• The data consumption rates can be tabulated for individual virtual machines 110. The data consumption rates can be tabulated for individual processing jobs (i.e., a sum of data consumption rates for all virtual machines 110 that are processing the processing job). Where the host system 100 is solely executing a processing job and no other systems are participating in the processing job, the cache node 120 determines a total data consumption rate for the processing job.
  • In some examples, the cache node 120 determines a processing job completion time of a particular virtual machine or machines 110 using the determined data consumption rate or rates. In some examples, the cache node 120 determines a processing job completion time of a particular processing job where the particular processing job is being processed by multiple virtual machines 110. The cache node 120 determines a processing job completion time of a particular processing job using determined data consumption rates of all virtual machines 110 processing the particular processing job.
  • In some examples, the host system 100 allocates or de-allocates host system resources based on at least the data consumption rate. In some examples, the host system 100 allocates or de-allocates host system resources to a particular processing job based on at least a corresponding data consumption rate. In some examples, the cache node 120 facilitates resource allocation on a per-virtual-machine basis.
  • FIG. 2 shows a host system memory 102 of the host system 100. The host system memory 102 stores software that is executed by the host processing system 101 under control of the host operating system 103. The host system memory 102 further stores data, including data used in executing the software or that is produced or modified by execution of the software.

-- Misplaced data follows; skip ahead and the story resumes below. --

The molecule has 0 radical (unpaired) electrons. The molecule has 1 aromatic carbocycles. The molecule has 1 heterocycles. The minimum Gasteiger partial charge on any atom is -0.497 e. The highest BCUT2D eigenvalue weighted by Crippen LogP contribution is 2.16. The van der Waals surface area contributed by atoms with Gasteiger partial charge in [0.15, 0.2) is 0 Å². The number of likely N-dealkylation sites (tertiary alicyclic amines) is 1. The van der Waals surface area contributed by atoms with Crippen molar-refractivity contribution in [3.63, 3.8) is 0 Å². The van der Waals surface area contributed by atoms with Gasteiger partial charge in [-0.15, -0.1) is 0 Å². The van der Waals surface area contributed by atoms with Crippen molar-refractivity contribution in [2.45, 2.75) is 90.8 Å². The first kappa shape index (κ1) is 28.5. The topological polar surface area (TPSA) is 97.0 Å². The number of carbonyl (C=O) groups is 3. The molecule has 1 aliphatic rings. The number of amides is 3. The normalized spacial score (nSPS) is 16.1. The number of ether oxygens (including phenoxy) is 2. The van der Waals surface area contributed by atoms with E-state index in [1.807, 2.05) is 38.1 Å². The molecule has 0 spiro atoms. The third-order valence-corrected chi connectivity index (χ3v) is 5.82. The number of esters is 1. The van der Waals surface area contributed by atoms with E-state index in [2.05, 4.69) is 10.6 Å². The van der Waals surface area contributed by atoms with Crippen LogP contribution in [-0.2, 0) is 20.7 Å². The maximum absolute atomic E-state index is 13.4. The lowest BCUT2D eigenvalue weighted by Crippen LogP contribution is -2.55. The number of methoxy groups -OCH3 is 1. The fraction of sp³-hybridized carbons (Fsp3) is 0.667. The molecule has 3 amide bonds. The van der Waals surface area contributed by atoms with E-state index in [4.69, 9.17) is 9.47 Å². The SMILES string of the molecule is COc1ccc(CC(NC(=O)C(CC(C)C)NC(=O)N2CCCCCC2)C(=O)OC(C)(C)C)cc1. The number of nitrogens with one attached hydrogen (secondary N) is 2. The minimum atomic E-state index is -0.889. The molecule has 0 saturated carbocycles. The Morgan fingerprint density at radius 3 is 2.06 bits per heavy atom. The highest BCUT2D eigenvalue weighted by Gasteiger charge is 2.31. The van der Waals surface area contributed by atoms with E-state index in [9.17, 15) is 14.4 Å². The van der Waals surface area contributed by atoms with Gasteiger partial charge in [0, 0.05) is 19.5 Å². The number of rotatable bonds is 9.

• In the example, the host system memory 102 is divided up into a host operating system 103, a cache node module 107, and a cache node memory 108. The host system memory 102 further comprises a plurality of virtual machine (VM) software instances 111, which are executing on host processing system 101. The cache node module 107 comprises software executing to perform the cache node 120 and comprises cache node memory 108 for storing data being transferred to or from the plurality of virtual machines 110. Each VM software 111 is further subdivided into guest application software 113 and guest application data storage 114. The guest application data storage 114 is used by the guest application software 113 when the VM software 111 is executed by the host system 100.